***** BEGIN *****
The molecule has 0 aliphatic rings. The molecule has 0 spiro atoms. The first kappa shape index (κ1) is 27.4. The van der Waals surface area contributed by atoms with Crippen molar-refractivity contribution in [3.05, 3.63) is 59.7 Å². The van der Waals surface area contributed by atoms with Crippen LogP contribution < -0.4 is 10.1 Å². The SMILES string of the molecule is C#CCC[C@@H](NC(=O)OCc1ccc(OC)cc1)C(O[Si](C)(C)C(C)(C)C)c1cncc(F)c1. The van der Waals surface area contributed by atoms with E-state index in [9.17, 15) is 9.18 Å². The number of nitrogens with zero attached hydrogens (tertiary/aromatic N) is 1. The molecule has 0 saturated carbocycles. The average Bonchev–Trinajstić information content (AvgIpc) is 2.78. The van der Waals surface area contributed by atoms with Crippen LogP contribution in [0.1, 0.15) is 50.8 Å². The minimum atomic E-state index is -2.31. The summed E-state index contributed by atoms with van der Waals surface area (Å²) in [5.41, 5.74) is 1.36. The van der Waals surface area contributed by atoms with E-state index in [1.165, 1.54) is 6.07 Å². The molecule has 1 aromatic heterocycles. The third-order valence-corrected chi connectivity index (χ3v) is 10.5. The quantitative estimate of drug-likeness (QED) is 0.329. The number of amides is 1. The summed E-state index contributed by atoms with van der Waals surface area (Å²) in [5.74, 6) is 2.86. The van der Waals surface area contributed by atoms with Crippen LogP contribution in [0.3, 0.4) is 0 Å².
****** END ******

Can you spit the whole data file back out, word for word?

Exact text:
The molecule has 0 aliphatic rings. The molecule has 0 spiro atoms. The first kappa shape index (κ1) is 27.4. The van der Waals surface area contributed by atoms with Crippen molar-refractivity contribution in [3.05, 3.63) is 59.7 Å². The van der Waals surface area contributed by atoms with Crippen LogP contribution < -0.4 is 10.1 Å². The SMILES string of the molecule is C#CCC[C@@H](NC(=O)OCc1ccc(OC)cc1)C(O[Si](C)(C)C(C)(C)C)c1cncc(F)c1. The van der Waals surface area contributed by atoms with E-state index in [9.17, 15) is 9.18 Å². The number of nitrogens with zero attached hydrogens (tertiary/aromatic N) is 1. The molecule has 0 saturated carbocycles. The average Bonchev–Trinajstić information content (AvgIpc) is 2.78. The van der Waals surface area contributed by atoms with Crippen LogP contribution in [0.1, 0.15) is 50.8 Å². The minimum atomic E-state index is -2.31. The summed E-state index contributed by atoms with van der Waals surface area (Å²) in [5.41, 5.74) is 1.36. The van der Waals surface area contributed by atoms with E-state index in [1.165, 1.54) is 6.07 Å². The molecule has 1 aromatic heterocycles. The third-order valence-corrected chi connectivity index (χ3v) is 10.5. The quantitative estimate of drug-likeness (QED) is 0.329. The number of amides is 1. The summed E-state index contributed by atoms with van der Waals surface area (Å²) in [5.74, 6) is 2.86. The van der Waals surface area contributed by atoms with Crippen LogP contribution in [0.3, 0.4) is 0 Å².